Researchers from Microsoft Research Asia, Peking University, and Xi’an Jiaotong University have developed a new technique to improve large language models’ (LLMs) ability to solve math problems by having them learn from their mistakes, akin to how humans learn.
The researchers have revealed a pioneering strategy, Learning from Mistakes (LeMa), which trains AI to correct its own mistakes, leading to enhanced reasoning abilities, according to a research paper published this week.
The researchers drew inspiration from human learning processes, where a student learns from their mistakes to improve future performance.
“Consider a human student who failed to solve a math problem, he will learn from what mistake he has made and how to correct it,” the authors explained. They then applied this concept to LLMs, using mistake-correction data pairs generated by GPT-4 to fine-tune them.
The researchers first had models like LLaMA-2 generate flawed reasoning paths for math word problems. GPT-4 then identified errors in the reasoning, explained them and provided corrected reasoning paths. The researchers used the corrected data to further train the original models.
The results of this new approach are significant. “Across five backbone LLMs and two mathematical reasoning tasks, LeMa consistently improves the performance compared with fine-tuning on CoT data alone,” the researchers explain.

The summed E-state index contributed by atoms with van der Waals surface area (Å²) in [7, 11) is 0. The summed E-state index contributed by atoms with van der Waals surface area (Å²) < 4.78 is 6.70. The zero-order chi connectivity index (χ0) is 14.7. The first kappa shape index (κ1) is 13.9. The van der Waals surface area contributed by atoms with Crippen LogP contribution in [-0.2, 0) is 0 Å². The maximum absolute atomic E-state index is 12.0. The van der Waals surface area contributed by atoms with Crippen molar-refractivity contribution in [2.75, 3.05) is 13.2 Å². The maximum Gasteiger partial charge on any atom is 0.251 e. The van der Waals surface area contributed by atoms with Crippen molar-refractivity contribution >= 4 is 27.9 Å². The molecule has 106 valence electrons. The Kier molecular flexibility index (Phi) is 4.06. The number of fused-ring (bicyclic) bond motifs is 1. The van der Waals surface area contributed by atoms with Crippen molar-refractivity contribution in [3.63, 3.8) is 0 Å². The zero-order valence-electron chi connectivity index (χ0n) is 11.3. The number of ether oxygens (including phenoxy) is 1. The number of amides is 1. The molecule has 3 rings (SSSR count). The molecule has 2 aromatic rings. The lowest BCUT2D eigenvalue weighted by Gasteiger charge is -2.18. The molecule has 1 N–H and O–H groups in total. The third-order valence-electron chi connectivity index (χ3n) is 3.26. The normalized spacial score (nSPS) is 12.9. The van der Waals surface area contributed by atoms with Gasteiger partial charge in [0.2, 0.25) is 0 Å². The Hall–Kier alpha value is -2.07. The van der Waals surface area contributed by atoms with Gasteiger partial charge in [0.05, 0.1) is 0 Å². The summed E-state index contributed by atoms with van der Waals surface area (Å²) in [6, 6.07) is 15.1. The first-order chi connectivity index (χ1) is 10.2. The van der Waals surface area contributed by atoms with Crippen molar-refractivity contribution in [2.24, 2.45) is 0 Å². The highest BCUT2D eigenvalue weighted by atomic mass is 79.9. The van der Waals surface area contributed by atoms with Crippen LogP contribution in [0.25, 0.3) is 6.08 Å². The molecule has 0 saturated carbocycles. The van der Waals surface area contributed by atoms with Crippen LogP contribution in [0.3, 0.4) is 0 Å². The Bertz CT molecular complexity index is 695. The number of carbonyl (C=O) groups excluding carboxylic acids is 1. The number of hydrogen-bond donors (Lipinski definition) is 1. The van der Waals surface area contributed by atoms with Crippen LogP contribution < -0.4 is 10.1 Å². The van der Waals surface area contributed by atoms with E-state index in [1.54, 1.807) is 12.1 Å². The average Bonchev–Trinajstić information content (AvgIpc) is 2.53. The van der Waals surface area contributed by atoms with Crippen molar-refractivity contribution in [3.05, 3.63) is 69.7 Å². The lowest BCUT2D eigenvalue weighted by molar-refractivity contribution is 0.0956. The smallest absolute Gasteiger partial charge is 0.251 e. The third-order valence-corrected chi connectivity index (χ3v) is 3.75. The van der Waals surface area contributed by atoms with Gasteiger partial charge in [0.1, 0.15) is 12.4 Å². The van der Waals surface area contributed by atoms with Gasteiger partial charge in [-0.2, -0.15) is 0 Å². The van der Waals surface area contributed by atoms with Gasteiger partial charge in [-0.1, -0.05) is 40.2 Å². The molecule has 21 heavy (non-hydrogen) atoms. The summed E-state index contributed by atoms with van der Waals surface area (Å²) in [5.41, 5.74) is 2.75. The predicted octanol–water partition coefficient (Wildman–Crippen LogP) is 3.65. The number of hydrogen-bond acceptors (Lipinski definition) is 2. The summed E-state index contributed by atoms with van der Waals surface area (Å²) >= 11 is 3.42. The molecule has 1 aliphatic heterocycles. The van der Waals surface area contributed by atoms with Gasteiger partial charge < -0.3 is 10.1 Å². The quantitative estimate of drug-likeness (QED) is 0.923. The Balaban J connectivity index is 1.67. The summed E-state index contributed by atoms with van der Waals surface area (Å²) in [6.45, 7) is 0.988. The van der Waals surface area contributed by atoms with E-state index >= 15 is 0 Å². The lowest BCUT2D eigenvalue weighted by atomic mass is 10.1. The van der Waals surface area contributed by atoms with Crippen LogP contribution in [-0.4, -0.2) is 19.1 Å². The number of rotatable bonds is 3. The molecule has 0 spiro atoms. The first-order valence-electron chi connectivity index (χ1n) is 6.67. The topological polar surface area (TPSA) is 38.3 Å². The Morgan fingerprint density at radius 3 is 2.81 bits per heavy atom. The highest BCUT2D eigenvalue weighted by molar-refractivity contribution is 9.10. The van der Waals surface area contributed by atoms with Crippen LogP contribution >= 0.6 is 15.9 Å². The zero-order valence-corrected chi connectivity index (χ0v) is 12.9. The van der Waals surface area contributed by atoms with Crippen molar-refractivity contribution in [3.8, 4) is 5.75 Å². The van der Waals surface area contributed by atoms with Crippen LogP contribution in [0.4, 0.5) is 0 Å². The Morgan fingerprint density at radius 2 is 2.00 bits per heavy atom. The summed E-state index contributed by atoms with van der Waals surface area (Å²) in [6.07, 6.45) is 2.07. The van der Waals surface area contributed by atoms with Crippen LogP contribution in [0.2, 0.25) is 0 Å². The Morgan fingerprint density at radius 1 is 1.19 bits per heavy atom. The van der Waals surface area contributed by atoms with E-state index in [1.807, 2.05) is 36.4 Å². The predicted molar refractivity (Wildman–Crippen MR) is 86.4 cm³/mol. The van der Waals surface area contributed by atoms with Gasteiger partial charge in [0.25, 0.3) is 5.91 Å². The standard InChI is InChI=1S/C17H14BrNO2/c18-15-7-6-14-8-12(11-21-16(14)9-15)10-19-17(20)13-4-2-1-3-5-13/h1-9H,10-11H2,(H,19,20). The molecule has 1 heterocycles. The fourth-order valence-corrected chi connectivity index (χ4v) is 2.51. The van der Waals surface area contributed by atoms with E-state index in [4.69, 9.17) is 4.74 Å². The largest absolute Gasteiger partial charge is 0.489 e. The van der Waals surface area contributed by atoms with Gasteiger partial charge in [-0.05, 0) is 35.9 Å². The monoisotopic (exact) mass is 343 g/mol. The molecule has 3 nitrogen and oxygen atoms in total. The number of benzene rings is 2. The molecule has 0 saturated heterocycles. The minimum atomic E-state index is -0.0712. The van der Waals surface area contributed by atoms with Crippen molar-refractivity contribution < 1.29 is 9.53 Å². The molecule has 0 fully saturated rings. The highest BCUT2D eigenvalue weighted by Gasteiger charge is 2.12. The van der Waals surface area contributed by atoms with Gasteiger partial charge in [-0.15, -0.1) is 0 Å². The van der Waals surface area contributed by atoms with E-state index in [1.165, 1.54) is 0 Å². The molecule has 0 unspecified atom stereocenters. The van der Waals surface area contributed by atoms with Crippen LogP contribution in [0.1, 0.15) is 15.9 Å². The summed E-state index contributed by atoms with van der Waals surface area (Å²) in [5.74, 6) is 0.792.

What’s more, specialized LLMs like WizardMath and MetaMath also benefited from LeMa, achieving 85.4% pass@1 accuracy on GSM8K and 27.1% on MATH. These results surpass the state-of-the-art performance achieved by non-execution open-source models on these challenging tasks.
This breakthrough signifies more than just an enhancement in the reasoning capability of AI models. It also marks a significant step towards AI systems that can learn and improve from their mistakes, much like humans do.
The team’s research, including their code, data, and models, is now publicly available on GitHub. This open-source approach encourages the broader AI community to continue this line of exploration, potentially leading to further advancements in machine learning.
The advent of LeMa represents a major milestone in AI, suggesting that machines’ learning (ML) processes can be made more akin to human learning. This development could revolutionize sectors heavily reliant on AI, such as healthcare, finance, and autonomous vehicles, where error correction and continuous learning are critical.
As the AI field continues to evolve rapidly, the integration of human-like learning processes, such as learning from mistakes, appears to be an essential factor in developing more efficient and effective AI systems.